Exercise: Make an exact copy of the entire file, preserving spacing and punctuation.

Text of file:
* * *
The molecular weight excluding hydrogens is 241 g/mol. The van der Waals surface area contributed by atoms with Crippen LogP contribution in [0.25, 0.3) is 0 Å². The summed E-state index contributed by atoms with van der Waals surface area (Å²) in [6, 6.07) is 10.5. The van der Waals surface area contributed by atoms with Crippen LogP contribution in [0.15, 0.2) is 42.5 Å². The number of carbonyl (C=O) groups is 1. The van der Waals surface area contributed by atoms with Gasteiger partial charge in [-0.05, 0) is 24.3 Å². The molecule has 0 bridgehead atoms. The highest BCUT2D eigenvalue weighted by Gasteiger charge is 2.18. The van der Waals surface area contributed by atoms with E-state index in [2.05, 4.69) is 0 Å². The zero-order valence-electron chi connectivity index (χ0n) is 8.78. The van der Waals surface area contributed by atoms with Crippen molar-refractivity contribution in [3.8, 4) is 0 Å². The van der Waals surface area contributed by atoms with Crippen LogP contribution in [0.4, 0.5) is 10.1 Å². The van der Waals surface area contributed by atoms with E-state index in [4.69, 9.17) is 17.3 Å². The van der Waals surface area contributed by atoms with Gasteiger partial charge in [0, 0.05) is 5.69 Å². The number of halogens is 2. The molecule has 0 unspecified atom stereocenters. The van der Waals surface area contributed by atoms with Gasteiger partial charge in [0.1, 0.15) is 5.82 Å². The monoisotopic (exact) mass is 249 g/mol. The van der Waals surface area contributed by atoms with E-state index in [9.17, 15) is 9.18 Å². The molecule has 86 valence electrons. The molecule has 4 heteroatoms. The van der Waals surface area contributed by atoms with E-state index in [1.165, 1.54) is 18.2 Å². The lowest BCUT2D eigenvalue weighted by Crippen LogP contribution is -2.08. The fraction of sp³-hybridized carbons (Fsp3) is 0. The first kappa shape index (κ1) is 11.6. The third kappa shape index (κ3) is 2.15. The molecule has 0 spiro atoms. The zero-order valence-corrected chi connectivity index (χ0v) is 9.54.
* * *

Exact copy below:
The molecular weight excluding hydrogens is 241 g/mol. The van der Waals surface area contributed by atoms with Crippen LogP contribution in [0.25, 0.3) is 0 Å². The summed E-state index contributed by atoms with van der Waals surface area (Å²) in [6, 6.07) is 10.5. The van der Waals surface area contributed by atoms with Crippen LogP contribution in [0.15, 0.2) is 42.5 Å². The number of carbonyl (C=O) groups is 1. The van der Waals surface area contributed by atoms with Gasteiger partial charge in [-0.05, 0) is 24.3 Å². The molecule has 0 bridgehead atoms. The highest BCUT2D eigenvalue weighted by Gasteiger charge is 2.18. The van der Waals surface area contributed by atoms with E-state index in [2.05, 4.69) is 0 Å². The zero-order valence-electron chi connectivity index (χ0n) is 8.78. The van der Waals surface area contributed by atoms with Crippen molar-refractivity contribution in [3.8, 4) is 0 Å². The van der Waals surface area contributed by atoms with Crippen LogP contribution in [0.4, 0.5) is 10.1 Å². The van der Waals surface area contributed by atoms with E-state index in [4.69, 9.17) is 17.3 Å². The van der Waals surface area contributed by atoms with Gasteiger partial charge in [0, 0.05) is 5.69 Å². The number of halogens is 2. The molecule has 0 unspecified atom stereocenters. The van der Waals surface area contributed by atoms with Gasteiger partial charge in [0.1, 0.15) is 5.82 Å². The monoisotopic (exact) mass is 249 g/mol. The van der Waals surface area contributed by atoms with E-state index in [9.17, 15) is 9.18 Å². The molecule has 86 valence electrons. The molecule has 4 heteroatoms. The van der Waals surface area contributed by atoms with E-state index in [1.165, 1.54) is 18.2 Å². The lowest BCUT2D eigenvalue weighted by Crippen LogP contribution is -2.08. The fraction of sp³-hybridized carbons (Fsp3) is 0. The first kappa shape index (κ1) is 11.6. The third kappa shape index (κ3) is 2.15. The molecule has 0 spiro atoms. The zero-order valence-corrected chi connectivity index (χ0v) is 9.54.